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The Job Hunters: confidence building

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X-Ray production team X-Ray production team | 17:08 UK time, Monday, 8 November 2010

Justine Swainson

Justine Swainson

This week we followed Gemma, Alan, Tim and Gareth on a confidence building session with expert Justine Swainson, who's been coaching and mentoring people for fifteen years.

Our job hunters found it to be a useful experience, so we asked Justine to share her advice on how people can stay motivated while looking for a job.

Justine says, "Imagine you’re trying to find work, you’ve applied for a few different jobs and you may even have had one or two interviews, but still no job offers. It’s an all-too-familiar story - so how do you stay positive even when things just don’t seem to be going right?

If your job search isn't going to plan you may be feeling a bit useless. But don’t lose sight of all the reasons you have to be proud of yourself as a person. Remind yourself what you’re good at in life – you might think you’re just a stay-at-home Mum, but how many different tasks do you have to juggle in a typical day? Multi-tasking is a very useful skill to a prospective employer!

If you already have some work experience, think of the things you did well in that job and the reasons why your previous employer may have selected you above other candidates. Keep a list of things you’re proud of and boost your self-esteem by taking a look at it when you’re feeling down.

There will be times during your job-hunting when you hear that you haven’t made the shortlist or didn’t get the job. Or, even worse, when you hear nothing at all after making an application or having an interview. It’s easy to convince yourself that you did something wrong or that it’s not worth applying for any more jobs.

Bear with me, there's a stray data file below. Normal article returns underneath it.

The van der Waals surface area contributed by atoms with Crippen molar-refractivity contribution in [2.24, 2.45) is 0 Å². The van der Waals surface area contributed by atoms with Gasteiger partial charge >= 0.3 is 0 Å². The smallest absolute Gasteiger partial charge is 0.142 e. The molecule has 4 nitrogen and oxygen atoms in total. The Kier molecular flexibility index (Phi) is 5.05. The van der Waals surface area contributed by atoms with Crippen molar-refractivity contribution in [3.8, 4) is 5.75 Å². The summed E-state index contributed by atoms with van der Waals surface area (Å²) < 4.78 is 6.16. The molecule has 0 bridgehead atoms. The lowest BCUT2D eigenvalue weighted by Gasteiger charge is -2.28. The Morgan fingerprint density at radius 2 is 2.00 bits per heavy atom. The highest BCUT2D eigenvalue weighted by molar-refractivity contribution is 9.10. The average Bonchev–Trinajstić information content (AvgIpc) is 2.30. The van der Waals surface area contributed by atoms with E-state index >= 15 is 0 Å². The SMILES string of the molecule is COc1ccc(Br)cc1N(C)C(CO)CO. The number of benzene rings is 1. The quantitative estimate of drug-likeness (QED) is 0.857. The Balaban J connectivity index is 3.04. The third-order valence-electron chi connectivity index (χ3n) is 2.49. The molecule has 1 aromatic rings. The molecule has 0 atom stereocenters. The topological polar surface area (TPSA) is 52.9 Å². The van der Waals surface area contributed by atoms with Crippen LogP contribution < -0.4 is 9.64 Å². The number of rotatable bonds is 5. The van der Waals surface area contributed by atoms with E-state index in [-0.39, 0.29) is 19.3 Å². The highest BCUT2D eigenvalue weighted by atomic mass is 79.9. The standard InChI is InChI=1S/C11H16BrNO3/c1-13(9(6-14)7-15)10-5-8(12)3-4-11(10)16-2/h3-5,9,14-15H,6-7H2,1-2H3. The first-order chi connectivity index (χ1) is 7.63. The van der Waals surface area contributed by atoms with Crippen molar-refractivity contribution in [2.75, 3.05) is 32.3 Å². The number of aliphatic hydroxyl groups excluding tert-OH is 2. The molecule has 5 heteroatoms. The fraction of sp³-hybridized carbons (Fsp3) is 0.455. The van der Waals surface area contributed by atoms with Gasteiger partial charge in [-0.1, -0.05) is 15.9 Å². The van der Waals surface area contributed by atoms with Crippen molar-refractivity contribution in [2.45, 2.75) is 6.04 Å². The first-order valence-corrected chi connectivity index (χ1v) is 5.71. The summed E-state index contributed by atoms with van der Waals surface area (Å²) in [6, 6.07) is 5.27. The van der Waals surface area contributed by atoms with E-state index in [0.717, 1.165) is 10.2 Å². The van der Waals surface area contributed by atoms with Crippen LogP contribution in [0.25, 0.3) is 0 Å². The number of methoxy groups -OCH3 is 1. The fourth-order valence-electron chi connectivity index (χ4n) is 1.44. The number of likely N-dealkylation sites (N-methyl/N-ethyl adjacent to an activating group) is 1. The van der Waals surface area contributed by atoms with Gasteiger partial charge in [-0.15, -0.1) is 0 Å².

My advice is, don’t take it personally, there could be a million reasons why you haven’t been contacted, shortlisted or selected - and yes, one of them is that there was someone else better than you. Try not to get angry or upset by these setbacks and don't let it dent your confidence. Focus on moving forward and on making an even better impression next time.

Think of a person whose confidence you really admire and try to pinpoint some of their behaviours or actions that convey that confidence. Then, just for fun, have a go at behaving or acting like that yourself! Try something simple like phoning a friend, buying some stamps or booking an appointment at the dentist with the most confidence you can muster! It may be hard to believe, but practising confidence really can help you to achieve the real thing.

Finally, when you do get a call to an interview, make sure you find out about the company and what exactly the job entails. Think about the sorts of questions they might ask you, from the "get-to-know-you" questions like, "Tell us a bit about yourself", to the "chance-to-sell-yourself" questions like "Why do you think you’re the right person for this job?" These are pretty standard interview questions, so make sure you have an answer prepared.

Spend some time getting yourself into the right frame of mind for an interview. You want to be confident but not over-confident, as this can come across as arrogance. Each interview you get is a new opportunity, so leave your worries about past interviews at home - this could be the job with YOUR name on it!

So in summary:

- Stay positive

- Remember what you’re good at

- Believe in yourself

- Put your best self forward at each new opportunity - and good luck!


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